Growth rate of output displays how a firm's or economy's outputs change on a year-to-year basis. The output could represent anything such as widgets a company manufactures, total output of an economy or total services performed. The growth rate shows if a company or economy is growing or declining. In addition to outputs, investors can use growth rate to determine how an investment is performing from year to year by comparing an investment's return each year.
Determine the output to analyze, then subtract the prior year's output from the current year's output. For example, Country A had a total output worth $1,000,000 in 2008. In 2009, Country A had a total output worth $800,000, so $800,000 minus $1,000,000 equals a negative $200,000.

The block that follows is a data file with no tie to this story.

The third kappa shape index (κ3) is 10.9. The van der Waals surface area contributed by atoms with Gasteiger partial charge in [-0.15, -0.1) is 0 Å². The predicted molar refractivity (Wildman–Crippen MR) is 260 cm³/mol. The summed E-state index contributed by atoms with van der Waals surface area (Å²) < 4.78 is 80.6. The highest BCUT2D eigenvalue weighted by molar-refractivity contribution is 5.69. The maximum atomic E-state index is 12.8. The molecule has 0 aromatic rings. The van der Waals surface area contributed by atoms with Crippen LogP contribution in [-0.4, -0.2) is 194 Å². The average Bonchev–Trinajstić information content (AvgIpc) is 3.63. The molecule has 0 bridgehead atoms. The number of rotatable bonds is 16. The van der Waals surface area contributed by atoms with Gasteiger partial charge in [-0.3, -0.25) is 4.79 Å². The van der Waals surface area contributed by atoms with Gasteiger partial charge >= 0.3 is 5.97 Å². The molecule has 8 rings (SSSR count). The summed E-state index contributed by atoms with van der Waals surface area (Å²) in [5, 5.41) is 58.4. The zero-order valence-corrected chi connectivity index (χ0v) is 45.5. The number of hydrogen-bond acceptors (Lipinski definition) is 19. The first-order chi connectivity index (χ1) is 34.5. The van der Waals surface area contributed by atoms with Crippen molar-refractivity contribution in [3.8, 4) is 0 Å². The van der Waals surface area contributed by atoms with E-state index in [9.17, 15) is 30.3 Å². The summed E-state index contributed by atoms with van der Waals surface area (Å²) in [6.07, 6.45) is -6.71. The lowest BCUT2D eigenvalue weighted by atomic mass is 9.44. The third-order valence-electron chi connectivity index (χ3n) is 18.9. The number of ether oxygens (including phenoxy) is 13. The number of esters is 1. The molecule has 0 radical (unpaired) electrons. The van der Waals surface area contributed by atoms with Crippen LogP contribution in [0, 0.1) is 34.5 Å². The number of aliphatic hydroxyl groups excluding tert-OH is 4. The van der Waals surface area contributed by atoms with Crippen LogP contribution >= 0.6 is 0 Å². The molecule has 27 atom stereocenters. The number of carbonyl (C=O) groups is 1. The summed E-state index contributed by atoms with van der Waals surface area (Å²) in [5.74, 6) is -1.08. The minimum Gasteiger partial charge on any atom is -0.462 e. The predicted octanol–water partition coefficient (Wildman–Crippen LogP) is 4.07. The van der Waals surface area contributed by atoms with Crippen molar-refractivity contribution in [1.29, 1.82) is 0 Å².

Divide the prior year's output by the difference of the current year and the prior year's output. In the example, negative $200,000 divided by $1,000,000 equals negative 0.2.
Multiply the number calculated in Step 2 by 100 percent. In the example, negative 0.2 times 100 percent equals a growth rate of negative 20 percent.
Carter McBride started writing in 2007 with CMBA's IP section. He has written for Bureau of National Affairs, Inc and various websites. He received a CALI Award for The Actual Impact of MasterCard's Initial Public Offering in 2008. McBride is an attorney with a Juris Doctor from Case Western Reserve University and a Master of Science in accounting from the University of Connecticut.